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Agricultural margins could enhance landscape connectivity for pollinating insects across the Central Valley of California, U.S.A.

Cite this dataset

Dilts, Thomas et al. (2023). Agricultural margins could enhance landscape connectivity for pollinating insects across the Central Valley of California, U.S.A. [Dataset]. Dryad. https://doi.org/10.5061/dryad.pc866t1s4

Abstract

One of the defining features of the Anthropocene is eroding ecosystem services as a function of decreases in biodiversity and overall reductions in the abundance of once-common organisms, including many insects that play innumerable roles in natural communities and agricultural systems that support human society. It is now clear that the preservation of insects cannot rely solely on the legal protection of natural areas far removed from the densest areas of human habitation. Instead, a critical challenge moving forward is to intelligently manage areas that include intensively farmed landscapes, such as the Central Valley of California. Here we attempt to meet this challenge with a tool for modeling landscape connectivity for insects (with pollinators in particular in mind) that builds on available information including lethality of pesticides and expert opinion on insect movement. Despite the massive fragmentation of the Central Valley, we find that connectivity is possible, especially utilizing the restoration or improvement of agricultural margins which (in their summed-area) exceed natural areas. Finally, we highlight steps moving forward and the great many knowledge gaps that could be addressed in the field to improve future iterations of our modeling approach.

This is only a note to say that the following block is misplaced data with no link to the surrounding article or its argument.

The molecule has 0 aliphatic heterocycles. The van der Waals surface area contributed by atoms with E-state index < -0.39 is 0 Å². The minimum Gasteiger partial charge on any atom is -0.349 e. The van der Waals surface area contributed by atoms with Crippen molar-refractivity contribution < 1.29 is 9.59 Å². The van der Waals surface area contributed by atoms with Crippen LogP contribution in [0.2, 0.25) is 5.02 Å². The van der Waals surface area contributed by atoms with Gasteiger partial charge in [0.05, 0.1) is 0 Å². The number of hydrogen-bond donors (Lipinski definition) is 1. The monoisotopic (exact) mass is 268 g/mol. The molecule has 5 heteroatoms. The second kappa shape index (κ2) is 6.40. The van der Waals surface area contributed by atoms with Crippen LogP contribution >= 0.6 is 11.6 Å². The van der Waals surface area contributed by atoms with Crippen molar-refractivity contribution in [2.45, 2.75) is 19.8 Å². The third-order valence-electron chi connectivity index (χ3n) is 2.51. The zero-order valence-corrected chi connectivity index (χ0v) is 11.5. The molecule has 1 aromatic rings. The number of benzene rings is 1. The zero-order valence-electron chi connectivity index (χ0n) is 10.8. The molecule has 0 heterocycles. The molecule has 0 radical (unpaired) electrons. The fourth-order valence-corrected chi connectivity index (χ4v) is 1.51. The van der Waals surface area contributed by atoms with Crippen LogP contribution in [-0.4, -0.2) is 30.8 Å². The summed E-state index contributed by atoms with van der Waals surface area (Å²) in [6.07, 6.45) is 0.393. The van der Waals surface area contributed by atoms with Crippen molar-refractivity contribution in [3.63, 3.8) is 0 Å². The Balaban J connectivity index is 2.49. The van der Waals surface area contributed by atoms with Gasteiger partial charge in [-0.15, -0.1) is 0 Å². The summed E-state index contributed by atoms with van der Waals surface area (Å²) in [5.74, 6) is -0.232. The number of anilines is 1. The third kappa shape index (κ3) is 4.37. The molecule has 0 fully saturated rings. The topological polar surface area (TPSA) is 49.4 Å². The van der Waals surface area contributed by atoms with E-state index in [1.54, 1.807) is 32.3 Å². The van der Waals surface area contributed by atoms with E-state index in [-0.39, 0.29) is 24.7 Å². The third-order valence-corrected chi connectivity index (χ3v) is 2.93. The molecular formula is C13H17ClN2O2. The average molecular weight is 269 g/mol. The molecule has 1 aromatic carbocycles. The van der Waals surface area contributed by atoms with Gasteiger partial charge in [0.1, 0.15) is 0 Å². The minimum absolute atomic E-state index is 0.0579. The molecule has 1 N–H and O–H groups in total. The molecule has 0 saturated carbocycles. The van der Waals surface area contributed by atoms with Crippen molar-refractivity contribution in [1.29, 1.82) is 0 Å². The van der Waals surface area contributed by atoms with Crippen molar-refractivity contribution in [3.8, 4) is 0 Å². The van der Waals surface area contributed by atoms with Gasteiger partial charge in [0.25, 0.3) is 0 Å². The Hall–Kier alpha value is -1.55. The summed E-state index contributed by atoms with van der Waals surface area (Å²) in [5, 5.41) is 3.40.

Methods

We used publicly-available land cover data and reported pesticide application rates to develop resistance-to-movement scenarios for pollinating insects in the Central Valley of California, U.S.A. The primary land cover datasets were LandIQ, NOAA C-CAP, and the USGS National Land Cover dataset. Additional minor datasets included Normalized Difference Vegetation Index (NDVI) from National Agriculture Imagery Program 2016 and the California Protected Areas Database. These datasets were combined to create a single static land cover map covering the entire Central Valley at 30-meter resolution. Reported pesticide application rates were obtained from the California Department of Pesticide Report Pesticide Use Reporting (PUR) for 2104, 2015, and 2016. Pesticide application rates were converted to LD50s (lethal doses) and were further converted to resistance-to-movement to create maps of resistance-to-movement under low, medium, and high pesticide application rates. We further tested three agricultural margin scenarios: current margins, all margins converted to natural habitat, and all margins converted to the nearest crop type. We crossed the three margin scenarios with the three resistance surfaces in a factorial manner and generated least-cost paths connecting 205 points along the eastern margin of the Central Valley with 205 points on the western margin of the Central Valley. We assessed the following metrics derived from the least-cost paths: 1) total path length of least-cost paths connecting the western and eastern sides of the study area, 2) unique path length in the inner area, 3)  average distance to the nearest path in the inner area, 4) the average number of paths in the inner area. We repeated this process for a close-up study area within the Central Valley in addition to the larger Central Valley.

Usage notes

Shapefiles and GeoTIFF files can be opened and viewed in a wide range of Geographic Information System software including ArcGIS, QGIS, R, GRASS, ArcGIS Online, etc. Vector geographic data is in shapefile format. The following file types are associated with shapefiles: cpg, dbf, prj, sbn, sbx, shp, shp.xml, shx. These files should not be separated from one another. If moved, they may cause the data to be unable to be displayed. Raster geographic data is in geotiff format. The following file types are associated with geotiff: tfw, tif, tif.aux.xml, tif.ovr, tif.vat.cpg, tif.vat.dbf, tif.xml. These files should not be separated from one another. If moved, they may cause the data to be unable to be displayed. The coordinate system for all geographic data is NAD 1983 UTM Zone 10N.

Funding

Xerces Society